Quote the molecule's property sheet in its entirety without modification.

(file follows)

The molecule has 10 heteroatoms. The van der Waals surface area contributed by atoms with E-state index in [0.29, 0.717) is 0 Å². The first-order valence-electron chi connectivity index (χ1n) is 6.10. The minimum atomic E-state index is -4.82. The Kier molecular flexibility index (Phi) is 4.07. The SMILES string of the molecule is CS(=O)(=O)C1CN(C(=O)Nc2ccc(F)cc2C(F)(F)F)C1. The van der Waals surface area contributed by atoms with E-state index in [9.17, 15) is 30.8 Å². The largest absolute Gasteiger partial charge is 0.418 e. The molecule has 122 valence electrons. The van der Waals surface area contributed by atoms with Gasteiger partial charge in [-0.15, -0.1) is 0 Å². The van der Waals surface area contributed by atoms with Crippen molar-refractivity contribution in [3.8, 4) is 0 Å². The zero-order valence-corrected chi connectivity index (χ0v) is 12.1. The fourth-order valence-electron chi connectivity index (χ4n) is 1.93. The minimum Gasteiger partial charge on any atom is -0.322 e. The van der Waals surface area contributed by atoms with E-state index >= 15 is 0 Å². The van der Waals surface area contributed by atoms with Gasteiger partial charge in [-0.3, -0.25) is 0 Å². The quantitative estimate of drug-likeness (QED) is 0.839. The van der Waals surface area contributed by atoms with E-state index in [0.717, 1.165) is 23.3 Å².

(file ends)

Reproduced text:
The molecule has 10 heteroatoms. The van der Waals surface area contributed by atoms with E-state index in [0.29, 0.717) is 0 Å². The first-order valence-electron chi connectivity index (χ1n) is 6.10. The minimum atomic E-state index is -4.82. The Kier molecular flexibility index (Phi) is 4.07. The SMILES string of the molecule is CS(=O)(=O)C1CN(C(=O)Nc2ccc(F)cc2C(F)(F)F)C1. The van der Waals surface area contributed by atoms with E-state index in [9.17, 15) is 30.8 Å². The largest absolute Gasteiger partial charge is 0.418 e. The molecule has 122 valence electrons. The van der Waals surface area contributed by atoms with Gasteiger partial charge in [-0.15, -0.1) is 0 Å². The van der Waals surface area contributed by atoms with Crippen molar-refractivity contribution in [3.8, 4) is 0 Å². The zero-order valence-corrected chi connectivity index (χ0v) is 12.1. The fourth-order valence-electron chi connectivity index (χ4n) is 1.93. The minimum Gasteiger partial charge on any atom is -0.322 e. The van der Waals surface area contributed by atoms with E-state index >= 15 is 0 Å². The van der Waals surface area contributed by atoms with Gasteiger partial charge in [-0.3, -0.25) is 0 Å². The quantitative estimate of drug-likeness (QED) is 0.839. The van der Waals surface area contributed by atoms with E-state index in [0.717, 1.165) is 23.3 Å².